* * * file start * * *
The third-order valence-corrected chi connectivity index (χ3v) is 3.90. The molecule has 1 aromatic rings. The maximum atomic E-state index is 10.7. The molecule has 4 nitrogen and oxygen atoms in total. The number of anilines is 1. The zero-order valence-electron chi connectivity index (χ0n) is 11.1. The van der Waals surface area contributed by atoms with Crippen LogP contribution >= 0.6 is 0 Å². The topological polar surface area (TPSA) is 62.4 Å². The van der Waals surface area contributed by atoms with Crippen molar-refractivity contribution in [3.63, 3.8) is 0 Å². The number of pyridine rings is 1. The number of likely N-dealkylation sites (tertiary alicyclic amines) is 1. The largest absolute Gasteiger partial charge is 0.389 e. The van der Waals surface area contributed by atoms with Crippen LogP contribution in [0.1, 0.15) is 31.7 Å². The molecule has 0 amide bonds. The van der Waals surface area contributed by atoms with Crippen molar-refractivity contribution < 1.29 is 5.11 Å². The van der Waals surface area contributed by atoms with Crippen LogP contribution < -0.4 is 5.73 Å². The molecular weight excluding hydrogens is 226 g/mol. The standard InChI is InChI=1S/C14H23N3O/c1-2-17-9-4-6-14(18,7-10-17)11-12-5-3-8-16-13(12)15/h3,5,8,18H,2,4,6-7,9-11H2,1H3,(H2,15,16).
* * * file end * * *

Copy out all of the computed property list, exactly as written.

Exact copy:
The third-order valence-corrected chi connectivity index (χ3v) is 3.90. The molecule has 1 aromatic rings. The maximum atomic E-state index is 10.7. The molecule has 4 nitrogen and oxygen atoms in total. The number of anilines is 1. The zero-order valence-electron chi connectivity index (χ0n) is 11.1. The van der Waals surface area contributed by atoms with Crippen LogP contribution >= 0.6 is 0 Å². The topological polar surface area (TPSA) is 62.4 Å². The van der Waals surface area contributed by atoms with Crippen molar-refractivity contribution in [3.63, 3.8) is 0 Å². The number of pyridine rings is 1. The number of likely N-dealkylation sites (tertiary alicyclic amines) is 1. The largest absolute Gasteiger partial charge is 0.389 e. The van der Waals surface area contributed by atoms with Crippen LogP contribution in [0.1, 0.15) is 31.7 Å². The molecule has 0 amide bonds. The van der Waals surface area contributed by atoms with Crippen molar-refractivity contribution < 1.29 is 5.11 Å². The van der Waals surface area contributed by atoms with Crippen LogP contribution < -0.4 is 5.73 Å². The molecular weight excluding hydrogens is 226 g/mol. The standard InChI is InChI=1S/C14H23N3O/c1-2-17-9-4-6-14(18,7-10-17)11-12-5-3-8-16-13(12)15/h3,5,8,18H,2,4,6-7,9-11H2,1H3,(H2,15,16).